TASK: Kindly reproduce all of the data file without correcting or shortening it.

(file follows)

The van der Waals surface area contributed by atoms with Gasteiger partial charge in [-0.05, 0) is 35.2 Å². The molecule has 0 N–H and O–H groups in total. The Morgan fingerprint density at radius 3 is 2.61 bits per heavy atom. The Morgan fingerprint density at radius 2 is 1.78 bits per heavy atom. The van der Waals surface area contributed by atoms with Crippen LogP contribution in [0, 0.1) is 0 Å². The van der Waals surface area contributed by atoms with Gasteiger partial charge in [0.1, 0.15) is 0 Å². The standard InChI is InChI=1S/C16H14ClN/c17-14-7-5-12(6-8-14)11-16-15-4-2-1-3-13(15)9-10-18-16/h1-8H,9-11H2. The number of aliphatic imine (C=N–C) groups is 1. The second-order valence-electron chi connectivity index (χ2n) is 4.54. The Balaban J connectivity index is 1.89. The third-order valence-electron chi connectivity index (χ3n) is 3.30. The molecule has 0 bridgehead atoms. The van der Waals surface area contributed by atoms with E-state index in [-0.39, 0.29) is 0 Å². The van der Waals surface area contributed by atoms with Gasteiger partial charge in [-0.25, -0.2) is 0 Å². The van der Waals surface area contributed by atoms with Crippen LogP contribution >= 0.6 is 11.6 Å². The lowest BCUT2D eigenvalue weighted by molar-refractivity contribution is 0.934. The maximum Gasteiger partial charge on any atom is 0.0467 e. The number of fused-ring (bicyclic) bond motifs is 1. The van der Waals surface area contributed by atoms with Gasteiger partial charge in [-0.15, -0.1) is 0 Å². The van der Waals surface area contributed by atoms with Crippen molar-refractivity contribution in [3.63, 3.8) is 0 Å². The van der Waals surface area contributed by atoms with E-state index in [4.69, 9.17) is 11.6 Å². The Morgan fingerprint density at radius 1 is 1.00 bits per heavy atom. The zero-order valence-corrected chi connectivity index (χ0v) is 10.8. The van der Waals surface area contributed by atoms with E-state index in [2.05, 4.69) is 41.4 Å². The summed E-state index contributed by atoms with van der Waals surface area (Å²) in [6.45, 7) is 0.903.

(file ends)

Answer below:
The van der Waals surface area contributed by atoms with Gasteiger partial charge in [-0.05, 0) is 35.2 Å². The molecule has 0 N–H and O–H groups in total. The Morgan fingerprint density at radius 3 is 2.61 bits per heavy atom. The Morgan fingerprint density at radius 2 is 1.78 bits per heavy atom. The van der Waals surface area contributed by atoms with Crippen LogP contribution in [0, 0.1) is 0 Å². The van der Waals surface area contributed by atoms with Gasteiger partial charge in [0.1, 0.15) is 0 Å². The standard InChI is InChI=1S/C16H14ClN/c17-14-7-5-12(6-8-14)11-16-15-4-2-1-3-13(15)9-10-18-16/h1-8H,9-11H2. The number of aliphatic imine (C=N–C) groups is 1. The second-order valence-electron chi connectivity index (χ2n) is 4.54. The Balaban J connectivity index is 1.89. The third-order valence-electron chi connectivity index (χ3n) is 3.30. The molecule has 0 bridgehead atoms. The van der Waals surface area contributed by atoms with E-state index in [-0.39, 0.29) is 0 Å². The van der Waals surface area contributed by atoms with Gasteiger partial charge in [-0.25, -0.2) is 0 Å². The van der Waals surface area contributed by atoms with Crippen LogP contribution >= 0.6 is 11.6 Å². The lowest BCUT2D eigenvalue weighted by molar-refractivity contribution is 0.934. The maximum Gasteiger partial charge on any atom is 0.0467 e. The number of fused-ring (bicyclic) bond motifs is 1. The van der Waals surface area contributed by atoms with Gasteiger partial charge in [-0.15, -0.1) is 0 Å². The van der Waals surface area contributed by atoms with Crippen molar-refractivity contribution in [3.63, 3.8) is 0 Å². The van der Waals surface area contributed by atoms with E-state index in [4.69, 9.17) is 11.6 Å². The Morgan fingerprint density at radius 1 is 1.00 bits per heavy atom. The zero-order valence-corrected chi connectivity index (χ0v) is 10.8. The van der Waals surface area contributed by atoms with E-state index in [2.05, 4.69) is 41.4 Å². The summed E-state index contributed by atoms with van der Waals surface area (Å²) in [6.45, 7) is 0.903.